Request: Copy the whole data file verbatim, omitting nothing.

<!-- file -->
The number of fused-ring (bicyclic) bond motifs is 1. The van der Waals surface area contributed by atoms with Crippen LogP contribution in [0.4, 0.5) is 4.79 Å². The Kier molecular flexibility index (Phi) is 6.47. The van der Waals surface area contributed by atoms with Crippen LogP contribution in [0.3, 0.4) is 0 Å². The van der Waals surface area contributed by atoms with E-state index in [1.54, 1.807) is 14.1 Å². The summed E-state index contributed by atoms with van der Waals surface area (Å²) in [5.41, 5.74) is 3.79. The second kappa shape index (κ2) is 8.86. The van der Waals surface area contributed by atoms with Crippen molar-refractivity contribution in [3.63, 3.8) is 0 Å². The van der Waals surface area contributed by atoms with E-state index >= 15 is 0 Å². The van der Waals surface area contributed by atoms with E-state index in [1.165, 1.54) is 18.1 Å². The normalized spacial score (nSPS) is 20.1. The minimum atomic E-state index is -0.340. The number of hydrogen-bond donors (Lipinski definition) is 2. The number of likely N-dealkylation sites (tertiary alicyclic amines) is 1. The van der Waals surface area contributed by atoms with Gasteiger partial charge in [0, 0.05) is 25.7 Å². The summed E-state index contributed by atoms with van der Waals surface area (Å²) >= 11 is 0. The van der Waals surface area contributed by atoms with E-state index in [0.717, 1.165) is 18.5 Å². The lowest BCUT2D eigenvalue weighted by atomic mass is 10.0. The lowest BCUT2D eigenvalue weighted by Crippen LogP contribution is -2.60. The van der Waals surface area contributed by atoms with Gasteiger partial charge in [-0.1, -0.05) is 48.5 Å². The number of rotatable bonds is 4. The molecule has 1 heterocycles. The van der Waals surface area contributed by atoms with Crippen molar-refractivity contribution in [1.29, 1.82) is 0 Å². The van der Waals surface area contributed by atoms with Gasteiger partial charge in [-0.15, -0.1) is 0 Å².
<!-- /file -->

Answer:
The number of fused-ring (bicyclic) bond motifs is 1. The van der Waals surface area contributed by atoms with Crippen LogP contribution in [0.4, 0.5) is 4.79 Å². The Kier molecular flexibility index (Phi) is 6.47. The van der Waals surface area contributed by atoms with Crippen LogP contribution in [0.3, 0.4) is 0 Å². The van der Waals surface area contributed by atoms with E-state index in [1.54, 1.807) is 14.1 Å². The summed E-state index contributed by atoms with van der Waals surface area (Å²) in [5.41, 5.74) is 3.79. The second kappa shape index (κ2) is 8.86. The van der Waals surface area contributed by atoms with Crippen molar-refractivity contribution in [3.63, 3.8) is 0 Å². The van der Waals surface area contributed by atoms with E-state index >= 15 is 0 Å². The van der Waals surface area contributed by atoms with E-state index in [1.165, 1.54) is 18.1 Å². The normalized spacial score (nSPS) is 20.1. The minimum atomic E-state index is -0.340. The number of hydrogen-bond donors (Lipinski definition) is 2. The number of likely N-dealkylation sites (tertiary alicyclic amines) is 1. The van der Waals surface area contributed by atoms with Gasteiger partial charge in [0, 0.05) is 25.7 Å². The summed E-state index contributed by atoms with van der Waals surface area (Å²) >= 11 is 0. The van der Waals surface area contributed by atoms with E-state index in [0.717, 1.165) is 18.5 Å². The lowest BCUT2D eigenvalue weighted by atomic mass is 10.0. The lowest BCUT2D eigenvalue weighted by Crippen LogP contribution is -2.60. The van der Waals surface area contributed by atoms with Gasteiger partial charge in [-0.1, -0.05) is 48.5 Å². The number of rotatable bonds is 4. The molecule has 1 heterocycles. The van der Waals surface area contributed by atoms with Crippen molar-refractivity contribution in [1.29, 1.82) is 0 Å². The van der Waals surface area contributed by atoms with Gasteiger partial charge in [-0.15, -0.1) is 0 Å².